COMMON PURSLANE Science Page
DID YOU KNOW?
Common purslane is aweed in gardens andfarm fields throughoutmuch of the world. Butfor hundreds of years,many people have alsoused it as a vegetableand a medicine.
I use commonpurslane tothicken stew.
No one knows for surewhere commonpurslane originallycame from. Manybotanists believe it isnative to thedesert in North Africa.Its fleshy stems andleaves help it to thrivein dry desert soil.
THE COMMON PURSLANE PLANT
The thick red stems grow outfrom a central root. They growalong the ground, forming amat. The stems are smooth,round, and filled with sap.The small yellowflowers open in themorning sun.The seeds are in tinypods. The lids on thepods open when theseeds inside are ripe.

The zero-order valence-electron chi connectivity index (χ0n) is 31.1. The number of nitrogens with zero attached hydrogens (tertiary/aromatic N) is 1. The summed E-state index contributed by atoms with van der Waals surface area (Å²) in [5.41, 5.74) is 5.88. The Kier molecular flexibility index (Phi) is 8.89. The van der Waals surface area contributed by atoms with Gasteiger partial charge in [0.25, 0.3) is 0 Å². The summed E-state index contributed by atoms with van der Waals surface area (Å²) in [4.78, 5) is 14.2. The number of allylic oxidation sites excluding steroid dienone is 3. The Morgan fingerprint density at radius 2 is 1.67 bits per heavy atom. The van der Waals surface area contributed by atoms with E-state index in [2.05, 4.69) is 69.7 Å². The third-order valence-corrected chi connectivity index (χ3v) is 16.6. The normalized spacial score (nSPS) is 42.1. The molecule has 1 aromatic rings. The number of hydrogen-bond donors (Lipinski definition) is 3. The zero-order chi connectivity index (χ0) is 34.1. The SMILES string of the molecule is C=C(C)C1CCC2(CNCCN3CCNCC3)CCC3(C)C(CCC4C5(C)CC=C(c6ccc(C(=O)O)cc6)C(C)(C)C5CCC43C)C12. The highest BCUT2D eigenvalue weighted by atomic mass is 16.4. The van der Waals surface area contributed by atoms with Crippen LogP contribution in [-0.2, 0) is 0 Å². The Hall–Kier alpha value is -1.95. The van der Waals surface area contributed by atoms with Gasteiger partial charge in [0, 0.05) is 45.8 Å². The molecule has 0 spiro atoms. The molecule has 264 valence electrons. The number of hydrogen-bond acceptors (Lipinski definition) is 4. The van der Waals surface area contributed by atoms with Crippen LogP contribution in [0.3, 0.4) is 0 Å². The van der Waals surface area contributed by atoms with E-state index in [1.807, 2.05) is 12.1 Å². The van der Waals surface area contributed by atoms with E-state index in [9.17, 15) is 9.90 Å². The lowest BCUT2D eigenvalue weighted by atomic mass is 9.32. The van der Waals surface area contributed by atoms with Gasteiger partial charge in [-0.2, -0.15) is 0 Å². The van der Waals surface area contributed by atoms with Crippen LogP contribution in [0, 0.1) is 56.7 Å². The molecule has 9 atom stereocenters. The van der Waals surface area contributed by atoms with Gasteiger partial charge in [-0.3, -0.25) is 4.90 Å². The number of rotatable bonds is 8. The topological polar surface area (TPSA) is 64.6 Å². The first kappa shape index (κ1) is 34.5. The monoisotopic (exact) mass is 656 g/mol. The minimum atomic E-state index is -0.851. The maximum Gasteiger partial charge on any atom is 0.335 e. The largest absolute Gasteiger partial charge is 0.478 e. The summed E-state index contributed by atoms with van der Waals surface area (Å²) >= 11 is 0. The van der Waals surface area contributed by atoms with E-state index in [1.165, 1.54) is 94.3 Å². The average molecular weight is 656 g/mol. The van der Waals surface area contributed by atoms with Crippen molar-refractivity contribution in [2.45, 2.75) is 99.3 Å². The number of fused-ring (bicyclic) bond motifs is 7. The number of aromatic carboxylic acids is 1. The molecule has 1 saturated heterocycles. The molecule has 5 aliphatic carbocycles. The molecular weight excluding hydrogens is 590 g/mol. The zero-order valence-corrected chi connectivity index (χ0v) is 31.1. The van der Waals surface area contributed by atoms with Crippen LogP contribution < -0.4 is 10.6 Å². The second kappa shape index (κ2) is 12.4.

CLASSIFYING COMMON PURSLANE
The flowers of the purslane familymay have several petals, but only 2green sepalsunder thepetals.
In Latin, this means “little door,” which refers tothe door-like opening of the seed pods.
In Latin, thismeans “edible.”
FRIEND . . .
Common purslane canbe eaten raw in saladsor it can be cooked likespinach. It is very highin Omega-3 fatty acidsand vitamins A and C.
I can pullup thispurslaneand use itin a salad...
. . .OR FOE?
Common purslaneplants can quickly takeover a farm field orgarden. Their leavesand stems are full of stored water, so theplants can survive eventhe worst dry periods.Each common purslaneplant can producethousands of seeds.Broken bits of stems orleaves can also takeroot and grow. Within afew weeks of sprouting,a plant can make ripeseeds.
... but I won’t leaveany cut stems onthe ground becausethey can root andgrow.
The thick roundedleaves contain sap.They are usuallygrouped at the endsof branches.
Garden Mosaics is funded by the National Science Foundation Informal Science Education program, and bythe College of Agriculture and Life Sciences at Cornell University.
Common purslaneis an annual.
G A R D E N M O S A I C S
( w w w . g a r d e n m o s a i c s . o r g )